The Snowy Day is a 1962 children's picture book by American author and illustrator Ezra Jack Keats. Keats received the 1963 Caldecott Medal for his illustrations in the book. It features a boy named Peter exploring his neighborhood after the first snowfall of the season. The inspiration for Peter came from a Life magazine photo article from 1940, and Keats' desire to have minority children of New York as central characters in his stories. Peter appears in six more books growing from a small boy in The Snowy Day to pre-adolescence in A Letter to Amy.
After serving in World War II, Keats returned to New York and started a career in illustration, working first in the comic industry, and then working for such publications as Reader’s Digest, The New York Times Book Review, and Collier’s. In the 1950s Keats started illustrating dust jackets, and when one book cover caught the eye of an editor of youth literature, Keats was soon commissioned to illustrate children’s books.
Keats started solely as an illustrator for the work of other authors. But he soon observed that few children's books showcased an African-American or other minority child as the main character. Published in 1962, The Snowy Day was the first book Keats both authored and illustrated, and was a milestone for featuring the first African-American protagonist in a full-color picture book. “None of the manuscripts I’d been illustrating featured any black kids—except for token blacks in the background. My book would have him there simply because he should have been there all along,” Keats wrote in an unpublished autobiography (portions of which have been printed in various publications since the author’s death).
Peter in The Snowy Day was inspired by a strip of photographs of an African-American boy that Keats had clipped from a May 1940 issue of Life magazine. “Years ago, long before I ever thought of doing children’s books, while looking through a magazine I came across four candid photos of a little boy about three or four years old,” said Keats in his acceptance speech for the Caldecott Medal, the most prestigious award in children’s literature, which he won for The Snowy Day in 1963. “His expressive face, his body attitudes, the very way he wore his clothes, totally captivated me… As the years went by, these pictures would find their way back to my walls, offering me fresh pleasure at each encounter. In more recent years, while illustrating children’s books, the desire to do my own story about this little boy began to germinate. Up he went again—this time above my drawing table. He was my model and inspiration.”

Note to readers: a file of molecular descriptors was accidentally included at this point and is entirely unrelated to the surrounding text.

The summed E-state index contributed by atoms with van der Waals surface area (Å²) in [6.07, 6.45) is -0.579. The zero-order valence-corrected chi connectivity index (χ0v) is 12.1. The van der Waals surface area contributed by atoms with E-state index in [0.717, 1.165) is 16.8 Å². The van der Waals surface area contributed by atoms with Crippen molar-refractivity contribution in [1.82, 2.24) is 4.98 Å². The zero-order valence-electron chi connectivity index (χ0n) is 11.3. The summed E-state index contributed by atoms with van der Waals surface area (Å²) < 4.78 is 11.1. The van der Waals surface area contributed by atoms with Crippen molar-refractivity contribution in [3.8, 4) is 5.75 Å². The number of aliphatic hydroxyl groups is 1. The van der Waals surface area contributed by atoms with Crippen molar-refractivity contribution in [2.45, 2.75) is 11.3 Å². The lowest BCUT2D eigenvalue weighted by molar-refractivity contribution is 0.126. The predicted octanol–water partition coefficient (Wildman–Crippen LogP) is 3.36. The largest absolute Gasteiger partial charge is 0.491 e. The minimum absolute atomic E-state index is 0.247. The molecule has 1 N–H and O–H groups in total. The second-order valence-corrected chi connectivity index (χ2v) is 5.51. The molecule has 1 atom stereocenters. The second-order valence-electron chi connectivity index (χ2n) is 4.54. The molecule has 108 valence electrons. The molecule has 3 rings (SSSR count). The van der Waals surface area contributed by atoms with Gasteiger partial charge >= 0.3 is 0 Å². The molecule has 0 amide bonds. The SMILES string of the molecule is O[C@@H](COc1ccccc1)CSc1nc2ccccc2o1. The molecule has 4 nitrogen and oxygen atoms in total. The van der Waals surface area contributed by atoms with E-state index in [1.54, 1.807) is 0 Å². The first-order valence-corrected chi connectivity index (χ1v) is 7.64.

The source for the storyline, Keats noted, came from his memories of snowy days in his Brooklyn childhood. Above all, Keats wanted to capture the wonderment of a child’s first snowfall, a feeling universal to all children, regardless of race. “I wanted to convey the joy of being a little boy alive on a certain kind of day—of being for that moment. The air is cold, you touch the snow, aware of the things to which all children are so open.”
The Snowy Day was immediately welcomed by educators and critics and embraced by the public. The book is noteworthy not only as a benchmark in racial representation in literature, but also for the simplicity and elegance of the writing, which many be attributed to Keats’s love of haiku poetry. The beautiful illustrations also marked the book as a great accomplishment of art in a children’s book. Keats, who was a painter first and foremost, chose to illustrate the book with collage, a medium he had never used before. “The idea of using collage came to me at the same time I was thinking about the story. I used a bit of paper here and there and immediately saw new colors, patterns, and relationships forming.”
To be determined...
To be determined...